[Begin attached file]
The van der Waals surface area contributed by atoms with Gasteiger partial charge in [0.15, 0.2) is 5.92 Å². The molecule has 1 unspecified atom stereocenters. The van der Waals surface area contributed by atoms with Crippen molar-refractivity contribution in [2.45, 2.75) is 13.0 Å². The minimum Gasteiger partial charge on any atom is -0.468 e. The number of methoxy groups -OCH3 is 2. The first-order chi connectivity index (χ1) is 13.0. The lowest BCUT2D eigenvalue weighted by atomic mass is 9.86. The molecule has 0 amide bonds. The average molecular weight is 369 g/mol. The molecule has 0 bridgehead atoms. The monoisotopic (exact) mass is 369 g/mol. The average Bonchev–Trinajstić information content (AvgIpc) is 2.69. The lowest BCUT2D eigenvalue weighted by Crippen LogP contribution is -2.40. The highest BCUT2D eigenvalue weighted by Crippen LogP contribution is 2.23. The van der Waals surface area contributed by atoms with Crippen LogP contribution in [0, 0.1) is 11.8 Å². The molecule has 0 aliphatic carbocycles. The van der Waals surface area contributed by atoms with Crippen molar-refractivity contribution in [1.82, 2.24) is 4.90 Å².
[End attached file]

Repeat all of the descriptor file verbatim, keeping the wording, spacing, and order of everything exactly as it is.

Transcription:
The van der Waals surface area contributed by atoms with Gasteiger partial charge in [0.15, 0.2) is 5.92 Å². The molecule has 1 unspecified atom stereocenters. The van der Waals surface area contributed by atoms with Crippen molar-refractivity contribution in [2.45, 2.75) is 13.0 Å². The minimum Gasteiger partial charge on any atom is -0.468 e. The number of methoxy groups -OCH3 is 2. The first-order chi connectivity index (χ1) is 13.0. The lowest BCUT2D eigenvalue weighted by atomic mass is 9.86. The molecule has 0 amide bonds. The average molecular weight is 369 g/mol. The molecule has 0 bridgehead atoms. The monoisotopic (exact) mass is 369 g/mol. The average Bonchev–Trinajstić information content (AvgIpc) is 2.69. The lowest BCUT2D eigenvalue weighted by Crippen LogP contribution is -2.40. The highest BCUT2D eigenvalue weighted by Crippen LogP contribution is 2.23. The van der Waals surface area contributed by atoms with Crippen LogP contribution in [0, 0.1) is 11.8 Å². The molecule has 0 aliphatic carbocycles. The van der Waals surface area contributed by atoms with Crippen molar-refractivity contribution in [1.82, 2.24) is 4.90 Å².